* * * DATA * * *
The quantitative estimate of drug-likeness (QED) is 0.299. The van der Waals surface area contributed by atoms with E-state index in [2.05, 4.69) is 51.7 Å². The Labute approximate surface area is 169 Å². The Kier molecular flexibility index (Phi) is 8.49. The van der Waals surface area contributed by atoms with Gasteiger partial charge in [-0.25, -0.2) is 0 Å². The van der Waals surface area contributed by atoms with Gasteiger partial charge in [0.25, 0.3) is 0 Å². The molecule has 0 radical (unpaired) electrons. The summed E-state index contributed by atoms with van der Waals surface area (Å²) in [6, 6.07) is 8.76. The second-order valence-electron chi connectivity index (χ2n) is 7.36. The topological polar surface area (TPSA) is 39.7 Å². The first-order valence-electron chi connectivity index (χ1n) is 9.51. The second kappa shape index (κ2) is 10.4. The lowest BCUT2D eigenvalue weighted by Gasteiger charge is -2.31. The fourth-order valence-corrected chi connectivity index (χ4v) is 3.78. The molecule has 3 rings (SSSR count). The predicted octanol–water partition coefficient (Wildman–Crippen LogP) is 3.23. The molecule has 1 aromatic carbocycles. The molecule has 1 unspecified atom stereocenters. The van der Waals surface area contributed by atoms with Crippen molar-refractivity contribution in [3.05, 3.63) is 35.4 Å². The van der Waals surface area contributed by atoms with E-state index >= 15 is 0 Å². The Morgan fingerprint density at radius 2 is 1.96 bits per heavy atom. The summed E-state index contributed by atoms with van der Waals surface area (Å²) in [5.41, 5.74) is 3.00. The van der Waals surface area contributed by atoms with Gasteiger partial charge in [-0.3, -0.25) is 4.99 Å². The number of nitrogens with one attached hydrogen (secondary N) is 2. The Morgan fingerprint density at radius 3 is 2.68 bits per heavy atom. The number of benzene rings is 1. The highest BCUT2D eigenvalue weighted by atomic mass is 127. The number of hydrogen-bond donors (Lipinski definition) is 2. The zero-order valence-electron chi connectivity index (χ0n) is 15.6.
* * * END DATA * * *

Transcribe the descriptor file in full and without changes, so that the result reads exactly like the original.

The quantitative estimate of drug-likeness (QED) is 0.299. The van der Waals surface area contributed by atoms with E-state index in [2.05, 4.69) is 51.7 Å². The Labute approximate surface area is 169 Å². The Kier molecular flexibility index (Phi) is 8.49. The van der Waals surface area contributed by atoms with Gasteiger partial charge in [-0.25, -0.2) is 0 Å². The van der Waals surface area contributed by atoms with Gasteiger partial charge in [0.25, 0.3) is 0 Å². The molecule has 0 radical (unpaired) electrons. The summed E-state index contributed by atoms with van der Waals surface area (Å²) in [6, 6.07) is 8.76. The second-order valence-electron chi connectivity index (χ2n) is 7.36. The topological polar surface area (TPSA) is 39.7 Å². The first-order valence-electron chi connectivity index (χ1n) is 9.51. The second kappa shape index (κ2) is 10.4. The lowest BCUT2D eigenvalue weighted by Gasteiger charge is -2.31. The fourth-order valence-corrected chi connectivity index (χ4v) is 3.78. The molecule has 3 rings (SSSR count). The predicted octanol–water partition coefficient (Wildman–Crippen LogP) is 3.23. The molecule has 1 aromatic carbocycles. The molecule has 1 unspecified atom stereocenters. The van der Waals surface area contributed by atoms with Crippen molar-refractivity contribution in [3.05, 3.63) is 35.4 Å². The van der Waals surface area contributed by atoms with E-state index >= 15 is 0 Å². The Morgan fingerprint density at radius 2 is 1.96 bits per heavy atom. The summed E-state index contributed by atoms with van der Waals surface area (Å²) in [5.41, 5.74) is 3.00. The van der Waals surface area contributed by atoms with Gasteiger partial charge in [-0.3, -0.25) is 4.99 Å². The number of nitrogens with one attached hydrogen (secondary N) is 2. The Morgan fingerprint density at radius 3 is 2.68 bits per heavy atom. The number of benzene rings is 1. The highest BCUT2D eigenvalue weighted by atomic mass is 127. The number of hydrogen-bond donors (Lipinski definition) is 2. The zero-order valence-electron chi connectivity index (χ0n) is 15.6.